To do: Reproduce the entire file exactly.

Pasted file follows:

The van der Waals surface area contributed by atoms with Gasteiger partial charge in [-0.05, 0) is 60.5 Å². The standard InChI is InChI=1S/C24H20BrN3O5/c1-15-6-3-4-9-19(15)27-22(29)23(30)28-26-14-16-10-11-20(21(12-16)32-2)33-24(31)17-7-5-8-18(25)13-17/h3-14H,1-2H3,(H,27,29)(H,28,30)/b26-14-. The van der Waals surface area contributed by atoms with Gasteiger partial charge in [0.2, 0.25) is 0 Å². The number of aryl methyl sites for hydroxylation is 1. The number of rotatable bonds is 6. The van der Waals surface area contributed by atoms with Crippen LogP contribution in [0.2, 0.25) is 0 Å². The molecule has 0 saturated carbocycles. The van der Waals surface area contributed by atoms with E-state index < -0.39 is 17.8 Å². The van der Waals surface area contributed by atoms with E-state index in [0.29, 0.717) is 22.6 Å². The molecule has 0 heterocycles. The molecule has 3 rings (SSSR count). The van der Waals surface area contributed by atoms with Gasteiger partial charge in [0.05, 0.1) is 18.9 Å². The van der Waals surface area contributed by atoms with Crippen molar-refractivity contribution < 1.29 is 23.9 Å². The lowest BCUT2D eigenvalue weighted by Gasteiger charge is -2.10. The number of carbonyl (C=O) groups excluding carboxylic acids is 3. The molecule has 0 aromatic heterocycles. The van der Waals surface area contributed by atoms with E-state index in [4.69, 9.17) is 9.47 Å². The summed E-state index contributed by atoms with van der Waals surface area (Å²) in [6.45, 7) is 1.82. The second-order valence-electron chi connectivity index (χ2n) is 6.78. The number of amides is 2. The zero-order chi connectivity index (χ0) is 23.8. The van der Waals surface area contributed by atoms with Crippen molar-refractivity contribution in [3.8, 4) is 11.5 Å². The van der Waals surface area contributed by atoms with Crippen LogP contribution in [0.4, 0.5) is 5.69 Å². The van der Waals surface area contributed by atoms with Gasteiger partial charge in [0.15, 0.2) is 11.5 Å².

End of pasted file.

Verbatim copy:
The van der Waals surface area contributed by atoms with Gasteiger partial charge in [-0.05, 0) is 60.5 Å². The standard InChI is InChI=1S/C24H20BrN3O5/c1-15-6-3-4-9-19(15)27-22(29)23(30)28-26-14-16-10-11-20(21(12-16)32-2)33-24(31)17-7-5-8-18(25)13-17/h3-14H,1-2H3,(H,27,29)(H,28,30)/b26-14-. The van der Waals surface area contributed by atoms with Gasteiger partial charge in [0.2, 0.25) is 0 Å². The number of aryl methyl sites for hydroxylation is 1. The number of rotatable bonds is 6. The van der Waals surface area contributed by atoms with Crippen LogP contribution in [0.2, 0.25) is 0 Å². The molecule has 0 saturated carbocycles. The van der Waals surface area contributed by atoms with E-state index < -0.39 is 17.8 Å². The van der Waals surface area contributed by atoms with E-state index in [0.29, 0.717) is 22.6 Å². The molecule has 0 heterocycles. The molecule has 3 rings (SSSR count). The van der Waals surface area contributed by atoms with Gasteiger partial charge in [0.05, 0.1) is 18.9 Å². The van der Waals surface area contributed by atoms with Crippen molar-refractivity contribution < 1.29 is 23.9 Å². The lowest BCUT2D eigenvalue weighted by Gasteiger charge is -2.10. The number of carbonyl (C=O) groups excluding carboxylic acids is 3. The molecule has 0 aromatic heterocycles. The van der Waals surface area contributed by atoms with E-state index in [4.69, 9.17) is 9.47 Å². The summed E-state index contributed by atoms with van der Waals surface area (Å²) in [6.45, 7) is 1.82. The second-order valence-electron chi connectivity index (χ2n) is 6.78. The number of amides is 2. The zero-order chi connectivity index (χ0) is 23.8. The van der Waals surface area contributed by atoms with Crippen molar-refractivity contribution in [3.8, 4) is 11.5 Å². The van der Waals surface area contributed by atoms with Crippen LogP contribution in [0.4, 0.5) is 5.69 Å². The van der Waals surface area contributed by atoms with Gasteiger partial charge in [0.15, 0.2) is 11.5 Å².